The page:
Leaders of El Salvador’s street gangs have issued a joint statement declaring their desire to keep moving forward with the country’s gang truce even as homicides continue to rise in the country for the fourth consecutive month.
Following a visit by the Organization of American States (OAS) to review the state of El Salvador’s gang truce, several of the country’s gangs — including the Mara Salvatrucha (MS13) and the Barrio 18 — released a statement announcing their “unbreakable” desire to continue the “peace process.”
The gangs also stated that a twelfth “peace zone” would be inaugurated soon and that they would consider turning over more arms in coming months.
At the same time, the gangs “rejected” actions taken by the authorities in the country’s prisons saying they were intended to “damage the peace process.”
The gang leaders announced they would vote in the upcoming February 2014 elections, calling on their fellow gang members to do the same. The statement ended by saying perceptions the truce is failing are “false” and promising facilitators of the process and international supporters that “we will not let you down.”
Meanwhile, September saw 54 more murders compared with the same period in 2012, an upward trend that has now continued since June. Police have blamed the spike in murders on gang members failing to respect the truce.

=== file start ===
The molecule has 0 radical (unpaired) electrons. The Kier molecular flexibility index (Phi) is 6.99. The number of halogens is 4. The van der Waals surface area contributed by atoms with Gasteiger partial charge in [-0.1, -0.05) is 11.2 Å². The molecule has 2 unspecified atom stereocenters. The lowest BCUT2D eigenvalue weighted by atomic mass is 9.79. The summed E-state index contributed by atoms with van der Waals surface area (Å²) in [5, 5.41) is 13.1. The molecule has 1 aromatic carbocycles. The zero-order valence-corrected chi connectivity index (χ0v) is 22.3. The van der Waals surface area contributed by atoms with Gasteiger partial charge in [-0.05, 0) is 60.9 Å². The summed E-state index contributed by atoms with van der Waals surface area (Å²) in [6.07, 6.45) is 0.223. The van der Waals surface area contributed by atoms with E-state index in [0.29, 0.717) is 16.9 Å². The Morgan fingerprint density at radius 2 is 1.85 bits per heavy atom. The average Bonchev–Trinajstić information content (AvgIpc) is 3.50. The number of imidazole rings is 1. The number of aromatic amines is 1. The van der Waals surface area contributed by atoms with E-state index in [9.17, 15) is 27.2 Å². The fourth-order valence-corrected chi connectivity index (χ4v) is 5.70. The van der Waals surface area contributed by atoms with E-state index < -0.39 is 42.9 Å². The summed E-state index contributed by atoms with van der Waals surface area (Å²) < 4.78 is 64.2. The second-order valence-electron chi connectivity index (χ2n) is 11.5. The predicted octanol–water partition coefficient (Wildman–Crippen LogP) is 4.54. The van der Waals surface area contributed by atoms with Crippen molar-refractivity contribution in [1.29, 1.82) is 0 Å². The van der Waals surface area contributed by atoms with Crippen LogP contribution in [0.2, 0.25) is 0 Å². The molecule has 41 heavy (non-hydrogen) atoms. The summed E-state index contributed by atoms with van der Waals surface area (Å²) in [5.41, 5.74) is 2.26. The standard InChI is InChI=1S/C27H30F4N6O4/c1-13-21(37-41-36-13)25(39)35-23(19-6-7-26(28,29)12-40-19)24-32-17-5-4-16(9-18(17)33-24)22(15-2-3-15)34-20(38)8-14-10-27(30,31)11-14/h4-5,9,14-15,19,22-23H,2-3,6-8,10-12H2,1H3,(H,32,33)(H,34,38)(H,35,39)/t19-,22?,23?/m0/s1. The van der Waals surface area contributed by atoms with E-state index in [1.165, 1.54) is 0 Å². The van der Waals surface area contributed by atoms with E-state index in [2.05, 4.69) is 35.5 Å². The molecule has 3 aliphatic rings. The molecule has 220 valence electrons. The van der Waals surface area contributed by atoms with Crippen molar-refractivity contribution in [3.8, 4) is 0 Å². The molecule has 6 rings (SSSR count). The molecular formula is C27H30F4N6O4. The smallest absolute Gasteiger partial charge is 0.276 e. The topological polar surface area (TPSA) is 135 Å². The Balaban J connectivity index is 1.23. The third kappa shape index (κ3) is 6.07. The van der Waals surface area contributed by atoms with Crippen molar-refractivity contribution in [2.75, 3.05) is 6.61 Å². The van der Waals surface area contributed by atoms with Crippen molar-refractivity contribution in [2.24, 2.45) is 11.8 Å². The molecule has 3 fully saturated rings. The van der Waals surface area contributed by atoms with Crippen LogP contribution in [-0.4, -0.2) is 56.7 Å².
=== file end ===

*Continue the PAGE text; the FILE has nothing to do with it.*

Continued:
InSight Crime Analysis
Although El Salvador’s murder rate continues to be significantly lower than before the agreement between the gangs was reached in March 2012, there have been signs, such as the rising murder rate and recent violence in the “peace zones,” that the truce is reaching a breaking point. Additionally, support for the truce has been wavering both among political leaders, who have been wary of backing the agreement ahead of coming elections, and the public, who according to a recent survey believe the truce most benefits the gangs.
With the future of the truce in jeopardy, the gang’s statement could be taken as a desire to reassure the doubters by reasserting their commitment to the process at a sensitive moment.
However, it could also be related to recent controversies over changes in the prisons where many leaders are incarcerated, which government critics said were attempts to undermine the truce. Improvements in the conditions of imprisoned gang leaders are widely considered to have been a key incentive used to bring leaders to the negotiating table, and any attempts to back away from that approach were always likely to provoke a response from the gangs.
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